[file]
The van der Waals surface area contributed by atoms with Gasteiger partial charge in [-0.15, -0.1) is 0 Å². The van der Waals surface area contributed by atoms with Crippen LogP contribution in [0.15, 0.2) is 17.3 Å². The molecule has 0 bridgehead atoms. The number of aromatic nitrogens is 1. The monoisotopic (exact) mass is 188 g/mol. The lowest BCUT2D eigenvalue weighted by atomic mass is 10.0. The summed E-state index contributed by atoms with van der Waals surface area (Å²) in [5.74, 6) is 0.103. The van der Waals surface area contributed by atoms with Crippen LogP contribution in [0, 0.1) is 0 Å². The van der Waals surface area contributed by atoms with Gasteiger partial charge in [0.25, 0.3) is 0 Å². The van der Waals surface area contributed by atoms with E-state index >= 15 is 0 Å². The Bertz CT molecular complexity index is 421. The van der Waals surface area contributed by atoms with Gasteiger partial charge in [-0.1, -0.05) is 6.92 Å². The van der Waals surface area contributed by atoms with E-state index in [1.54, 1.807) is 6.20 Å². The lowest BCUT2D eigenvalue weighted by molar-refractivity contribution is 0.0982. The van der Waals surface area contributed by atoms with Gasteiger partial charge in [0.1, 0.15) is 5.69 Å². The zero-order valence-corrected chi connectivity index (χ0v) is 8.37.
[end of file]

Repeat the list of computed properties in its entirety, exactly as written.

The van der Waals surface area contributed by atoms with Gasteiger partial charge in [-0.15, -0.1) is 0 Å². The van der Waals surface area contributed by atoms with Crippen LogP contribution in [0.15, 0.2) is 17.3 Å². The molecule has 0 bridgehead atoms. The number of aromatic nitrogens is 1. The monoisotopic (exact) mass is 188 g/mol. The lowest BCUT2D eigenvalue weighted by atomic mass is 10.0. The summed E-state index contributed by atoms with van der Waals surface area (Å²) in [5.74, 6) is 0.103. The van der Waals surface area contributed by atoms with Crippen LogP contribution in [0, 0.1) is 0 Å². The van der Waals surface area contributed by atoms with Gasteiger partial charge in [0.25, 0.3) is 0 Å². The van der Waals surface area contributed by atoms with E-state index >= 15 is 0 Å². The Bertz CT molecular complexity index is 421. The van der Waals surface area contributed by atoms with Gasteiger partial charge in [-0.1, -0.05) is 6.92 Å². The van der Waals surface area contributed by atoms with E-state index in [1.54, 1.807) is 6.20 Å². The lowest BCUT2D eigenvalue weighted by molar-refractivity contribution is 0.0982. The van der Waals surface area contributed by atoms with Gasteiger partial charge in [0.1, 0.15) is 5.69 Å². The zero-order valence-corrected chi connectivity index (χ0v) is 8.37.